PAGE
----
The role of neural activity in patterning and plasticity of barrelette patterns in the rodent PrV have been debated. Pioneering studies showed that tetrodotoxin (TTX) and local anesthetic bupivacaine application on the IO nerve did not affect barrelette formation in the rat PrV (Henderson et al., 1992). More recent studies uncovered that trigeminal ganglion cells have TTX-resistant Na+ and voltage-dependent Ca2+ channels that produce Ca2+ spikes (Kim and Chung, 1999; Cabanes et al., 2002). Furthermore, TTX or bupivacaine does not appear to block spontaneous activity of trigeminal ganglion cells (Minnery et al., 2003; Shoykhet et al., 2003). In contrast to pharmacological activity blockade experiments, gene deletion or alteration studies in mice showed that disruption of NMDA receptor subunits NR1 or NR2B prevent development of barrelette patterns altogether (Li et al., 1994; Kutsuwada et al., 1996; Iwasato et al., 1997). This provides strong support for the role of activity in neural patterning.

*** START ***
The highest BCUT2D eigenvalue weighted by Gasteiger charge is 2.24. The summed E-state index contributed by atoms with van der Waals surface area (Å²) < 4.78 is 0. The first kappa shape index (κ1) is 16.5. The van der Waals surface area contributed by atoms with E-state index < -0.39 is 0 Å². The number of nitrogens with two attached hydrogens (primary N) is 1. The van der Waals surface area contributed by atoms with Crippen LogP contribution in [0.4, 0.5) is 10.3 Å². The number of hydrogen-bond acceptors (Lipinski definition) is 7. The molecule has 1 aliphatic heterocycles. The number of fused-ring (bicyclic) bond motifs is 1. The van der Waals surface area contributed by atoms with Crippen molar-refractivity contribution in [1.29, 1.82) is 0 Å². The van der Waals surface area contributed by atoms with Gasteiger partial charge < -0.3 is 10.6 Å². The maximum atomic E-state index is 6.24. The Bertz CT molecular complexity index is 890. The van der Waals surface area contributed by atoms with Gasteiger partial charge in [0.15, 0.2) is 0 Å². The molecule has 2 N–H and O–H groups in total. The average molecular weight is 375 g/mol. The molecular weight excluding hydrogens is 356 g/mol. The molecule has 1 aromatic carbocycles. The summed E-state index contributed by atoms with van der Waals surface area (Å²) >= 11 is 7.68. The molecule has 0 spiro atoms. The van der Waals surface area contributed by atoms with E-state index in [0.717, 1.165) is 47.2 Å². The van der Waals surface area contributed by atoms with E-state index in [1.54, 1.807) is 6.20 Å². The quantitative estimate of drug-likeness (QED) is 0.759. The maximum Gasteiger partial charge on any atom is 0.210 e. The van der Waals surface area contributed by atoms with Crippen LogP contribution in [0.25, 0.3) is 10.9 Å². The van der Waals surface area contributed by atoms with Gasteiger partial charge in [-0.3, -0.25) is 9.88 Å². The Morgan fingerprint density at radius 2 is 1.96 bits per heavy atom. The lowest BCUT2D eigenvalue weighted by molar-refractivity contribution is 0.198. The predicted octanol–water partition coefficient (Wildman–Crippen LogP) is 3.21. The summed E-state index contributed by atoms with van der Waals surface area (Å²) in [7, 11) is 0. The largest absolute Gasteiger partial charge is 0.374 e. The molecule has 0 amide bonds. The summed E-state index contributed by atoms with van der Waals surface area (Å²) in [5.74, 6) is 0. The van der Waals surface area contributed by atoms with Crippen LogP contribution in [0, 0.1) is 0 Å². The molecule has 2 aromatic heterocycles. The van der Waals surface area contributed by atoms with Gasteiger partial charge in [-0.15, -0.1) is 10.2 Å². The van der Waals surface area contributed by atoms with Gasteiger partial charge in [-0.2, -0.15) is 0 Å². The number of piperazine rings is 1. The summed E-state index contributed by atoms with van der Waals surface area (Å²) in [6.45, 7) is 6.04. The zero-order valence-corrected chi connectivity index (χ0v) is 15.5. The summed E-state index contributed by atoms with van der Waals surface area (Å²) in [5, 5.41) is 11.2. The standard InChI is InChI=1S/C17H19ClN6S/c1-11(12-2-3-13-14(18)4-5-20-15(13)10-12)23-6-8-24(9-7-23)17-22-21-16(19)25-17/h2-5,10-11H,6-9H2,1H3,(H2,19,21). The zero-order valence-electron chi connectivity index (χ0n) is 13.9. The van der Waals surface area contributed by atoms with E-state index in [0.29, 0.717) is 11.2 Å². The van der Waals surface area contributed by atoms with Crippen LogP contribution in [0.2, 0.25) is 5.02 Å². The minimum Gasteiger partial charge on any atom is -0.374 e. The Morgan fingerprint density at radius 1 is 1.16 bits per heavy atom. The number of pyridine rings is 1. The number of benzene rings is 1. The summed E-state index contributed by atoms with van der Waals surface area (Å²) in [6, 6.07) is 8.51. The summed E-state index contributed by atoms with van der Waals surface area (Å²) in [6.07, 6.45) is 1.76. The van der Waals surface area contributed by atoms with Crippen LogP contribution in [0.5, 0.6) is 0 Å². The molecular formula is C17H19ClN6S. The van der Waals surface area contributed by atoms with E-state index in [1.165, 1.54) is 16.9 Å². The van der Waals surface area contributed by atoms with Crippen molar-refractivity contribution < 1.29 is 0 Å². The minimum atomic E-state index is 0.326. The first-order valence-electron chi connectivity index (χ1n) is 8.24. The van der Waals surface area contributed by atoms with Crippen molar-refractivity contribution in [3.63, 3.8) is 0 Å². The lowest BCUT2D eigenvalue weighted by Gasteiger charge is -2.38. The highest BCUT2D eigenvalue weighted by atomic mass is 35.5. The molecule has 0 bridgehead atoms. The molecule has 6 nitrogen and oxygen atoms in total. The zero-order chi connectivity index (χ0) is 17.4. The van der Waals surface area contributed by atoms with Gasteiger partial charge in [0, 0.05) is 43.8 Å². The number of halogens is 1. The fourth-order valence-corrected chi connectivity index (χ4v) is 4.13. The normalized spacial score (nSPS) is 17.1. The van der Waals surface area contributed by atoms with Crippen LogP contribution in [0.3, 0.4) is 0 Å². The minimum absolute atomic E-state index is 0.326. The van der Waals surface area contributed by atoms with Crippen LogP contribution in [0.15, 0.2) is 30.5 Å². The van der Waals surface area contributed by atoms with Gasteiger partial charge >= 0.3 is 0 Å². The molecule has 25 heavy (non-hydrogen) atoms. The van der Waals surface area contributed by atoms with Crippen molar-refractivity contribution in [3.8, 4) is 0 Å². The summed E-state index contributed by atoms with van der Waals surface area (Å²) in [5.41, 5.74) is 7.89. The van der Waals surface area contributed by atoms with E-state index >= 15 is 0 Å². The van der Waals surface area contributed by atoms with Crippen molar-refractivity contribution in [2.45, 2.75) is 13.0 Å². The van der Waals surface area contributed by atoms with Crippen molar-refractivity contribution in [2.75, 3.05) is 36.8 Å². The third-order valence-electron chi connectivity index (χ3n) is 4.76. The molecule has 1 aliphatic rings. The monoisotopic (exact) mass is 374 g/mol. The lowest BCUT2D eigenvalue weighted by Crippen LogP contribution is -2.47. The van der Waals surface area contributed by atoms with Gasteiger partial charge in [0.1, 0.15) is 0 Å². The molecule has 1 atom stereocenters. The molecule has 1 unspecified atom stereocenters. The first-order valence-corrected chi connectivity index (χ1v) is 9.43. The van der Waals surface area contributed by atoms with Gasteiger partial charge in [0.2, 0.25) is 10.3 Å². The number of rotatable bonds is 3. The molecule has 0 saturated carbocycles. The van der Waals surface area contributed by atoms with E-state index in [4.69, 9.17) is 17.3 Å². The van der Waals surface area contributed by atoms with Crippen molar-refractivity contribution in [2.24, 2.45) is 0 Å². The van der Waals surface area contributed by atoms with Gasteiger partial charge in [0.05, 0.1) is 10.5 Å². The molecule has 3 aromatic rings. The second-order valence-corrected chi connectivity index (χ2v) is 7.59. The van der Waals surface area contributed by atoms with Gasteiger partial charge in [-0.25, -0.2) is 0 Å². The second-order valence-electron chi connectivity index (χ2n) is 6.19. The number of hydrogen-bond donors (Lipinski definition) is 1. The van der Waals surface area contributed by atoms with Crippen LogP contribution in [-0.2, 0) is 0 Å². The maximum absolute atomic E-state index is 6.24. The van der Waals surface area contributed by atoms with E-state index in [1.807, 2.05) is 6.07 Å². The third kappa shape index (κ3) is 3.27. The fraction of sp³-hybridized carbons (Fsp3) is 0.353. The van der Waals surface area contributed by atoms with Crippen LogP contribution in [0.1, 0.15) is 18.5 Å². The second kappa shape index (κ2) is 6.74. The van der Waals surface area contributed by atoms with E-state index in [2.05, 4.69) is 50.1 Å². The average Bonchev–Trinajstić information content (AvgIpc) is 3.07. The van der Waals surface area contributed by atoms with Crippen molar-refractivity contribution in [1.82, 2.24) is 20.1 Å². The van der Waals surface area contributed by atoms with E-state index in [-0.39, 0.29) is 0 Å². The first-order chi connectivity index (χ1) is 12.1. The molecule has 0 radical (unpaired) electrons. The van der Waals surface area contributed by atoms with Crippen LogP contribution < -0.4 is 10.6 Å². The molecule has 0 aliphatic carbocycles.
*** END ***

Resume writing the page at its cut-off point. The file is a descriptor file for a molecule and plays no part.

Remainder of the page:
Our recent results also show that the morphological changes in the PrV of NR1 knock-out or knock-down mice are similar to those in deprived PrV (Lee et al., 2005). This suggests that the Ca2+ influx through NMDA receptors plays a pivotal role in synaptic plasticity in the PrV. In NR1 knock-out or knock-down mice, the lack of NMDA receptors reduces the Ca2+ influx. Whereas, in deprived PrV, although NMDA receptors are present, the lack of AMPA receptor-mediated response restricts Ca2+ influx through NMDA receptors. Thus, attenuation of either NMDA receptor or AMPA receptor activation results in similar morphological changes. Most of the earlier studies are based on morphological observations. The present study provides physiological evidence that shows that the acquisition and stabilization of functional synapses require high-frequency impulses from whisker-specific sensory afferents. NMDA receptor surface expression might be either activity independent or dependent on low-frequency spontaneous activity. Regardless of the scenario, the present results indicate that normal synaptic function in the developing PrV depends on high-frequency sensory afferent inputs.